It is worth while turning from the doctor to ask ourselves not only what the patient actually expects from his doctor but to consider what he might demand if he were aware of the full potentialities of modern medical practice. There are few people who really regard the doctor as a miracle-worker, although occasions occur when, because of the illness of a loved one, people sigh for a doctor who would produce a miraculous result. It may be the fact that doctors so seldom produce the truly miraculous, although they save many lives in the course of their career which makes some of the com­munity turn to other healing sources which do claim miracles as an every-day occurrence. That none of these is accepted by doctors generally is a natural result of their own experi­ences of the ways in which death has overtaken those who should have lived and has spared many whose chances seemed small indeed.

It is true to say, however, that the nearest approach to miracles comes from the hands of the surgeon and this has never been better exemplified than in the work of saving the lives of air raid casualties during this war.   Man has lost that faculty still shown by some more lowly creatures of being able to re-grow lost organs, but the tissues of the human body have remarkable powers of recovery and survival, and the really skilful surgeon handles these in ways which to those who have any imagination at all sometimes seem uncanny. The Surgeon who has started, say, an abdominal operation :in the expectation of finding a relatively simple condition but discovers a more complicated and dangerous one, needs all the coolness of which he is capable, and must be a complete master of any surgical technique which the new circumstances demand.   No less wonderful, however, is the work of those plastic surgeons who in a series of small and painstaking operations transplant tissues from one part of the body to another and reshape features or restore lost functions.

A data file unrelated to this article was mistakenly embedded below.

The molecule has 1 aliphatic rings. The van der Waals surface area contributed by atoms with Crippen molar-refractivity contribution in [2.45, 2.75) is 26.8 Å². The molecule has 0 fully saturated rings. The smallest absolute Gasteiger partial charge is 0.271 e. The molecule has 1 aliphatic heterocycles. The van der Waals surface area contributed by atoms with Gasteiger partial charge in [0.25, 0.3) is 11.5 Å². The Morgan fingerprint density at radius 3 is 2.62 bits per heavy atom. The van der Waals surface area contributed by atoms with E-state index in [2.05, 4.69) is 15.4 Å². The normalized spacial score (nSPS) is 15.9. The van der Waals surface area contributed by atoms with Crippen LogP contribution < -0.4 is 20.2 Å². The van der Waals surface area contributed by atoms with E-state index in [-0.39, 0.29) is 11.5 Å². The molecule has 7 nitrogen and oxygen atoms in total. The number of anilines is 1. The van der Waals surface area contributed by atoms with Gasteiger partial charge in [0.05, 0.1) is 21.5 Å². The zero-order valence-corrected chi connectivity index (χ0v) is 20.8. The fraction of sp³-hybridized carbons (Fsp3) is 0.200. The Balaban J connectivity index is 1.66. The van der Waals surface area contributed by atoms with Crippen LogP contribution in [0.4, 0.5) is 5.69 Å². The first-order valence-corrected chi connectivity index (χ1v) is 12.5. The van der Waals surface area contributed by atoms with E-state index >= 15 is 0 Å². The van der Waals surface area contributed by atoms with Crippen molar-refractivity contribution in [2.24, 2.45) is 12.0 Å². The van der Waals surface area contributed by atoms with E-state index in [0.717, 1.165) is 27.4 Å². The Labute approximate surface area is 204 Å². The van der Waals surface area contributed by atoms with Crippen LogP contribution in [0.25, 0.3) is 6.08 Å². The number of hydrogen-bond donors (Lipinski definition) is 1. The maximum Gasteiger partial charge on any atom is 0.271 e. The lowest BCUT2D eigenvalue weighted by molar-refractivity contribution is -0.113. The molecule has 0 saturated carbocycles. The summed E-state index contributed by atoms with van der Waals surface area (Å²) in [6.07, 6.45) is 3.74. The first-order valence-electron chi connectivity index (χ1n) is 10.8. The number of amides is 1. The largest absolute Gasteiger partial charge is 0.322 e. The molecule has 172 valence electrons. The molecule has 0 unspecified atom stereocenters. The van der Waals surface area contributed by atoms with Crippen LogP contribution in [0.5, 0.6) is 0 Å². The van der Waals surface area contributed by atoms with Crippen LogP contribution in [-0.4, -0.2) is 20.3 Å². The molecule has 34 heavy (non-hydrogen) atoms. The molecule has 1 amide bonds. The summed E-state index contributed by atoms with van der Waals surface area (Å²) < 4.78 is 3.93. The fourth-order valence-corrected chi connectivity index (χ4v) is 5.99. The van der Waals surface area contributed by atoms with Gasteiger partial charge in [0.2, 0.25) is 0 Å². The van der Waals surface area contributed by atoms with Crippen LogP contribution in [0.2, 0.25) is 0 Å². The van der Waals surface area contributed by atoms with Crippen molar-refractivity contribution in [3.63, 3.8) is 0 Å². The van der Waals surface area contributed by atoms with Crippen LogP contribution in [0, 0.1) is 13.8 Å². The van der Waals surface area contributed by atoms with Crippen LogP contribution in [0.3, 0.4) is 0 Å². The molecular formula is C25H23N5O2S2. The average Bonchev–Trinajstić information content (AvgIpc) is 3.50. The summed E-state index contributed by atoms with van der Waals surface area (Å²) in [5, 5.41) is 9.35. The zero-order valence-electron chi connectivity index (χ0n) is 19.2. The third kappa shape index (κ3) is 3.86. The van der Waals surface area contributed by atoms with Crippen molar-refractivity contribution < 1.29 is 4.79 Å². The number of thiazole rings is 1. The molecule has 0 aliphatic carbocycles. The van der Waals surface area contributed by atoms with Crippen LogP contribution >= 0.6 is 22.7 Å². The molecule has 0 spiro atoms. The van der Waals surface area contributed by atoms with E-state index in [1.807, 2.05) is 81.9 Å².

Such spectacular affairs are not for the general practitioner.   If he is not, then, a miracle-worker, is he any of the other grandiloquent things which sentimental writers have pictured him as? He is undoubtedly a very important member of the community and the more compact; and self-contained that community is, the more important is the part played by the best type of physician. This is best exemplified in the case of the country doctor who, either by settling there in a very early stage of his career and remaining in the one small town for the rest of his life, or, as is not uncommon, where the doctors’ son has taken over the practice of his father, has acquired a reputation with practically every member of the community, and who has also a very detailed knowledge of the lives of those families who have used his services over a long period of years. The practice of midwifery links him very closely with the lives of many individuals, and by the time he has assisted at the birth of children born to mothers and fathers whose own birth he attended he will, if he has certain humane qualities; have acquired an affectionate reputation which may be much higher than his professional skill and knowledge would warrant in another sphere.